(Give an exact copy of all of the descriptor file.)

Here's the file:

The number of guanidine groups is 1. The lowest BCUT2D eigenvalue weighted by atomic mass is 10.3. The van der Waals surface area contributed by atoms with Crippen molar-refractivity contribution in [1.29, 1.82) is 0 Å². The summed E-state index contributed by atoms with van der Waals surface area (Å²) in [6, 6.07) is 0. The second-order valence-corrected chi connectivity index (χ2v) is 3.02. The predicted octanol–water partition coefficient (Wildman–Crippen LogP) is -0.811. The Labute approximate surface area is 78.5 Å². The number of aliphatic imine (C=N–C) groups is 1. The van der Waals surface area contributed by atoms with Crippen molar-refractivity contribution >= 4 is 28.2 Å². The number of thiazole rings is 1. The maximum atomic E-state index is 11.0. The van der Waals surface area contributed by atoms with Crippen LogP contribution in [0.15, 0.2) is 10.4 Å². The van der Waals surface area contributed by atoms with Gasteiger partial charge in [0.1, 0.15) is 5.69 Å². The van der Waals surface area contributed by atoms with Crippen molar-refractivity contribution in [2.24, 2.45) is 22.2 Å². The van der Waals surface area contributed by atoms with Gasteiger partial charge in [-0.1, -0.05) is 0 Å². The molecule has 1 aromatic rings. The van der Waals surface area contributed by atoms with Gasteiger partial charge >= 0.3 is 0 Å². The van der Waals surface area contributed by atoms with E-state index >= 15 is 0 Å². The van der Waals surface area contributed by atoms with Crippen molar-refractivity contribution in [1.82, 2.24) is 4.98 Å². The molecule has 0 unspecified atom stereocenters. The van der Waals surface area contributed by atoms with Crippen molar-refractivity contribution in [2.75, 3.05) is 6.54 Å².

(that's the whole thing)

The number of guanidine groups is 1. The lowest BCUT2D eigenvalue weighted by atomic mass is 10.3. The van der Waals surface area contributed by atoms with Crippen molar-refractivity contribution in [1.29, 1.82) is 0 Å². The summed E-state index contributed by atoms with van der Waals surface area (Å²) in [6, 6.07) is 0. The second-order valence-corrected chi connectivity index (χ2v) is 3.02. The predicted octanol–water partition coefficient (Wildman–Crippen LogP) is -0.811. The Labute approximate surface area is 78.5 Å². The number of aliphatic imine (C=N–C) groups is 1. The van der Waals surface area contributed by atoms with Crippen molar-refractivity contribution >= 4 is 28.2 Å². The number of thiazole rings is 1. The maximum atomic E-state index is 11.0. The van der Waals surface area contributed by atoms with Crippen LogP contribution in [0.15, 0.2) is 10.4 Å². The van der Waals surface area contributed by atoms with Gasteiger partial charge in [0.1, 0.15) is 5.69 Å². The van der Waals surface area contributed by atoms with Crippen molar-refractivity contribution in [2.24, 2.45) is 22.2 Å². The van der Waals surface area contributed by atoms with Gasteiger partial charge in [-0.1, -0.05) is 0 Å². The molecule has 1 aromatic rings. The van der Waals surface area contributed by atoms with Gasteiger partial charge >= 0.3 is 0 Å². The van der Waals surface area contributed by atoms with E-state index >= 15 is 0 Å². The van der Waals surface area contributed by atoms with Crippen molar-refractivity contribution in [1.82, 2.24) is 4.98 Å². The molecule has 0 unspecified atom stereocenters. The van der Waals surface area contributed by atoms with Crippen molar-refractivity contribution in [2.75, 3.05) is 6.54 Å².